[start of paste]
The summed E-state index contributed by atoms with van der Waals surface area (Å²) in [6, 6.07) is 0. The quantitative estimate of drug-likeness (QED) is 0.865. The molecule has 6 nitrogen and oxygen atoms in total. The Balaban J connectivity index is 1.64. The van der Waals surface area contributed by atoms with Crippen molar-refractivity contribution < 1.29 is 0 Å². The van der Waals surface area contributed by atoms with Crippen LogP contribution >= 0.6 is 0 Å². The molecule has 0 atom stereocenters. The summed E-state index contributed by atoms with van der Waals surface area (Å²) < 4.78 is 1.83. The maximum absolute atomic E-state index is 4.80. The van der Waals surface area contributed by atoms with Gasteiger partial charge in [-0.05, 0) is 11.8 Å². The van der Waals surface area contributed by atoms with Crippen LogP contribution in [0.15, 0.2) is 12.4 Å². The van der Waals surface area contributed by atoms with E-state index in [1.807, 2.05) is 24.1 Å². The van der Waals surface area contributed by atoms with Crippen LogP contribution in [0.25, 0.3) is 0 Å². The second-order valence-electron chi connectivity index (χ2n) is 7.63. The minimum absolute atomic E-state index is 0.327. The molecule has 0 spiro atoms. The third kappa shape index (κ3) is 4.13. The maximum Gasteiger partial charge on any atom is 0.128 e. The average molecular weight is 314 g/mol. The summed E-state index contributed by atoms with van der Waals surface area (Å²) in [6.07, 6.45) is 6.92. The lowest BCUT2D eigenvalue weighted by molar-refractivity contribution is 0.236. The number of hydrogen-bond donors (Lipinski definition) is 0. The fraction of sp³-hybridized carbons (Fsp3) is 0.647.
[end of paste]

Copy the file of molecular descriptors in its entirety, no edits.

The summed E-state index contributed by atoms with van der Waals surface area (Å²) in [6, 6.07) is 0. The quantitative estimate of drug-likeness (QED) is 0.865. The molecule has 6 nitrogen and oxygen atoms in total. The Balaban J connectivity index is 1.64. The van der Waals surface area contributed by atoms with Crippen molar-refractivity contribution < 1.29 is 0 Å². The van der Waals surface area contributed by atoms with Crippen LogP contribution >= 0.6 is 0 Å². The molecule has 0 atom stereocenters. The summed E-state index contributed by atoms with van der Waals surface area (Å²) < 4.78 is 1.83. The maximum absolute atomic E-state index is 4.80. The van der Waals surface area contributed by atoms with Gasteiger partial charge in [-0.05, 0) is 11.8 Å². The van der Waals surface area contributed by atoms with Crippen LogP contribution in [0.15, 0.2) is 12.4 Å². The van der Waals surface area contributed by atoms with E-state index in [1.807, 2.05) is 24.1 Å². The van der Waals surface area contributed by atoms with Crippen LogP contribution in [0.25, 0.3) is 0 Å². The second-order valence-electron chi connectivity index (χ2n) is 7.63. The minimum absolute atomic E-state index is 0.327. The molecule has 0 spiro atoms. The third kappa shape index (κ3) is 4.13. The maximum Gasteiger partial charge on any atom is 0.128 e. The average molecular weight is 314 g/mol. The summed E-state index contributed by atoms with van der Waals surface area (Å²) in [6.07, 6.45) is 6.92. The lowest BCUT2D eigenvalue weighted by molar-refractivity contribution is 0.236. The number of hydrogen-bond donors (Lipinski definition) is 0. The fraction of sp³-hybridized carbons (Fsp3) is 0.647.